It has been said that only mad dogs and Englishmen go out in the noon-day sun. The sun shone for the VSCC Winter Driving Test Meeting at Enstone aerodrome near Oxford on December 3rd but it was not of that intensity! However, Englishmen, in the guise of enthusiastic “vintagents”, were out in force, some 73 of them if we include the ladies, for 10 tests of new ingenuity, such as driving onto planks and nudging but not toppling bollards, all very cheerfully and efficiently marshalled.
The competing cars, all pre-1939, made an interesting assembly. The Alvis contingent was out in force, including Hayes and Glover’s beetle-back 12/50s, Sparrowhawk’s trim cycle-mudguarded 12/70 two-seater, and Scandrett’s smart 1931 12/50 drophead. Lea-Francis was represented by Harle’s P-type, Lupton’s concealed-hood 1938 Sports coupe, and Smith’s 12/40. The now-well-known 1914 Type 25 Metz, ably handled by Baker as well as by Hickling, its owner, was rivalled in control-complexity by the 1911 31/2-litre Type 45 Overland, a bolster-tank two-seater with ¾-elliptic back springs, contracting rear-wheel brakes, big brass Overland electric headlamps, and no instruments of any kind. Its left-hand pedal engages top gear, the centre pedal low or reverse, the right-hand pedal the brakes. Unfortunately it was suffering from a binding transmission and the engine died on Lees in mid-test, depriving Miss Mill of her try.
Dearden-Briggs had a delectable, entirely “French”, doorkss four-seater C4 -Ami’car on 800 x 70 tyres — maybe the coachbuilders had run out of hinges? — any problems with frozen legs in winter having been solved by fitting flaps of hood material over the apertures. Lee’s Salmson likewise represented the French mode. Gray’s 1904 28/32 hp Mercedes in racing trim, the type I was on about last month, had Collings’ Sixty Mercedes for company, Roger having time to read the test instruction while on the move. Miss Moores had an Austin 7, which reminds me that Butler drove his 1930 A7 with a lucky bear on its windscreen and a child’s seat in the back, thus using this Chummy as Sir Herbert had intended. Pat Marsh drove the ex-Tom Ploughman 30/98 which in 1952 at Mondhery covered 107.9 miles in the hour and which has been rebodied but mechanically unaltered in the last twelve months. His brother’s Brescia Bugatti came on its trailer. Tom and Di Threlfall shared the little BSA as usual and at an open-air EGM Tom’s period as Club President was duly extended, on a unanimous show of hands.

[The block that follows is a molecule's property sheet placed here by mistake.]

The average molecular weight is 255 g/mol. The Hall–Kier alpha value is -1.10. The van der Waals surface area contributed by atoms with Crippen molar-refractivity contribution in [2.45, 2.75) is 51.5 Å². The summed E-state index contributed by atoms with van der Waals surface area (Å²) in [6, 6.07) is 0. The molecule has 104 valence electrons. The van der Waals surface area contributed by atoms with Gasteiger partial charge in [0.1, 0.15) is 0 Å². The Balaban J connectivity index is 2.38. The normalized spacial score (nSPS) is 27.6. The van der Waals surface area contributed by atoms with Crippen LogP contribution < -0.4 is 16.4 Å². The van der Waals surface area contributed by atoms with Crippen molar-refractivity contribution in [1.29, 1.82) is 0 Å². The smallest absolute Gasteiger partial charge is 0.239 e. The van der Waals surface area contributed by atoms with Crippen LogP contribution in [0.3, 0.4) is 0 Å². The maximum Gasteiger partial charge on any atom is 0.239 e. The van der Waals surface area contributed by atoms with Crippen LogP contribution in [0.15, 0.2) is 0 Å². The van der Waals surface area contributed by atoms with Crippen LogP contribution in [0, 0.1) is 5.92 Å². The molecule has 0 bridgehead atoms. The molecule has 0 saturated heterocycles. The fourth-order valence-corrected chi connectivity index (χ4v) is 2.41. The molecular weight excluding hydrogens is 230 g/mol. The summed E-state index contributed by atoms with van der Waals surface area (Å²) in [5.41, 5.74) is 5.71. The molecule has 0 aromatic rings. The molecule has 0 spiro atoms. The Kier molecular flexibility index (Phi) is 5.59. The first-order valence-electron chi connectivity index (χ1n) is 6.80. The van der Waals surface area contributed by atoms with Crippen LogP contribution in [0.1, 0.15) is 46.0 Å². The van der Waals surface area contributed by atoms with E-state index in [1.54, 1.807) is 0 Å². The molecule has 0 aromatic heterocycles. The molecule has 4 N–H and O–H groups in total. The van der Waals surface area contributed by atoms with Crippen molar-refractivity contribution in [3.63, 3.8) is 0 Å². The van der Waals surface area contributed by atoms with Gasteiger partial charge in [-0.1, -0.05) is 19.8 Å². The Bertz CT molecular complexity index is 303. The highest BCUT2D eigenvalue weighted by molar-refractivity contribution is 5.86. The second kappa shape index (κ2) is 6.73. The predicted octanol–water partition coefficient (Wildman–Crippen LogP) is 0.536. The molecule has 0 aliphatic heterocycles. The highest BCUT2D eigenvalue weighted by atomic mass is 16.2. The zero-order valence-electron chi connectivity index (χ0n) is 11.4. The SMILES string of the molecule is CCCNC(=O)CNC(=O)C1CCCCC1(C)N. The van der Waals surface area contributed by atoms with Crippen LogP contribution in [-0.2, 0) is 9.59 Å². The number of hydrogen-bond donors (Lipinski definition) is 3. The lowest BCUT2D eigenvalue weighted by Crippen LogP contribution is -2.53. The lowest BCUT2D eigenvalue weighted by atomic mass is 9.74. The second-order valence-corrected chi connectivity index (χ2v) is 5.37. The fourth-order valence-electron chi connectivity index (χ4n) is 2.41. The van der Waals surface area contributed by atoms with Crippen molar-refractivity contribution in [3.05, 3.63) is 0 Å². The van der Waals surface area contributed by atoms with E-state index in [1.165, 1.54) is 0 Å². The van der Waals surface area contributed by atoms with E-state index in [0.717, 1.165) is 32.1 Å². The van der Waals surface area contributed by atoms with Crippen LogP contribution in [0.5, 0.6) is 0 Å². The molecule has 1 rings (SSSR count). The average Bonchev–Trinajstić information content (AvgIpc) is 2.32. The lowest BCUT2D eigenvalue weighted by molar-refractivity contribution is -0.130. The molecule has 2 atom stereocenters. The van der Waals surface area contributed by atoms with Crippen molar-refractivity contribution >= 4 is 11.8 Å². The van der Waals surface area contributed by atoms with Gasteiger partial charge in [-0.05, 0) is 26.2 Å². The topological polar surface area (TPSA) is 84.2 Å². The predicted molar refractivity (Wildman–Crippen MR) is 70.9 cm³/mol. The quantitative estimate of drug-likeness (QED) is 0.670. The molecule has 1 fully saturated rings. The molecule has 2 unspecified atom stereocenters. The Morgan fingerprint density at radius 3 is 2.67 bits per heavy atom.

I have said previously that DTs are not for serious reporting. So let’s just remark that on being confronted with the nudging test Tony Jones’ Chummy A7 had a fit of the stalls, that Jane Arnold-Forster in her wooden Seven missed prodding one bollard, that Ann Shoosmith was throwing her big-booted ex-team 4½-litre Bentley about with much spirit, curbing it with the outside hand-brake, that Dillies attacked his bollards with the open driver’s door of his Riley 9 Kestrel saloon, and that Roesch Talbots were operated by Rawlings (14/45), Brisby in Allison Moores’ 90, and King in a 105, and that, at the risk of upsetting at least one reader, I cannot resist saying that Reg Nice handled his Ulster Austin nicely . . . Miss Gunn was driving her A7 briskly, the first test perturbed Fountain’s fabric-bodied Riley 9 Special so much that it boiled, and the oldest entry, Rosoman’s 982 cc Z-type 1911 De Dion was game, but very pedestrian in reverse. But enough is enough! The appended results will cover the highlights of a good day’s sport. — W.B.
VSCC Driving Test Results:
First class awards
D. J. Lee (1927 Salmson AS) R. Hale (1930 Lea Francis) I. Lock (1927 Austin 7)
Mrs. D. M. Threlfall (1924 BSA)
R. A Collings (1903, Mercedes 60 HP)
Touring class award: A. Rawlings (1929, Talbot 14/15)
Saloon class award: B. A. Giles (1936, Riley 9 Kestrel)
First class awards:
F. Giles (1931, Frazer Nmh TT Replica) I. J. Hall (1936Riley Sprite) G. M. Hare (1925, Fraser Nash Tourer).